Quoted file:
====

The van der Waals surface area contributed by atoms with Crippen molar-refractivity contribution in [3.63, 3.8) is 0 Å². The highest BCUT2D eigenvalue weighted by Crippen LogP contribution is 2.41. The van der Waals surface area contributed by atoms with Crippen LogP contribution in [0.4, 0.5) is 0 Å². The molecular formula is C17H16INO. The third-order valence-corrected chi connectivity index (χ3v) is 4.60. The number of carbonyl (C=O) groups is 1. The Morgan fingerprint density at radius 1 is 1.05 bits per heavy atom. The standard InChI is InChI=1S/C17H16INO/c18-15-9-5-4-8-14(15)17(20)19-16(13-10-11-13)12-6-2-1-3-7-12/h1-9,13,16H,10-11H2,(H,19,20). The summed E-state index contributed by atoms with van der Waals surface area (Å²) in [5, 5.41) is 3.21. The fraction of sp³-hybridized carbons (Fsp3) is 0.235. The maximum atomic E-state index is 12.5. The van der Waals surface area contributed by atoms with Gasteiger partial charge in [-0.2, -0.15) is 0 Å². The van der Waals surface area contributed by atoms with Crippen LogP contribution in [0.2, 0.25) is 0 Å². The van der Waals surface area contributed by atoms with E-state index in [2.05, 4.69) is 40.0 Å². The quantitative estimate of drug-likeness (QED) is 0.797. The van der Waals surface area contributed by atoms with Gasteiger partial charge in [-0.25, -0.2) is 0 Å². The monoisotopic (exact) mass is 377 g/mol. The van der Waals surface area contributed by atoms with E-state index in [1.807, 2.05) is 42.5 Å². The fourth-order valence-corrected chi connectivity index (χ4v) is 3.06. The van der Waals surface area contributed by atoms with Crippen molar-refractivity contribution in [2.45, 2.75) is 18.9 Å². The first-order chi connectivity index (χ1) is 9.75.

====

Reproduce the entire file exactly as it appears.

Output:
The van der Waals surface area contributed by atoms with Crippen molar-refractivity contribution in [3.63, 3.8) is 0 Å². The highest BCUT2D eigenvalue weighted by Crippen LogP contribution is 2.41. The van der Waals surface area contributed by atoms with Crippen LogP contribution in [0.4, 0.5) is 0 Å². The molecular formula is C17H16INO. The third-order valence-corrected chi connectivity index (χ3v) is 4.60. The number of carbonyl (C=O) groups is 1. The Morgan fingerprint density at radius 1 is 1.05 bits per heavy atom. The standard InChI is InChI=1S/C17H16INO/c18-15-9-5-4-8-14(15)17(20)19-16(13-10-11-13)12-6-2-1-3-7-12/h1-9,13,16H,10-11H2,(H,19,20). The summed E-state index contributed by atoms with van der Waals surface area (Å²) in [5, 5.41) is 3.21. The fraction of sp³-hybridized carbons (Fsp3) is 0.235. The maximum atomic E-state index is 12.5. The van der Waals surface area contributed by atoms with Gasteiger partial charge in [-0.2, -0.15) is 0 Å². The van der Waals surface area contributed by atoms with Crippen LogP contribution in [0.2, 0.25) is 0 Å². The van der Waals surface area contributed by atoms with E-state index in [2.05, 4.69) is 40.0 Å². The quantitative estimate of drug-likeness (QED) is 0.797. The van der Waals surface area contributed by atoms with Gasteiger partial charge in [-0.25, -0.2) is 0 Å². The monoisotopic (exact) mass is 377 g/mol. The van der Waals surface area contributed by atoms with E-state index in [1.807, 2.05) is 42.5 Å². The fourth-order valence-corrected chi connectivity index (χ4v) is 3.06. The van der Waals surface area contributed by atoms with Crippen molar-refractivity contribution in [2.45, 2.75) is 18.9 Å². The first-order chi connectivity index (χ1) is 9.75.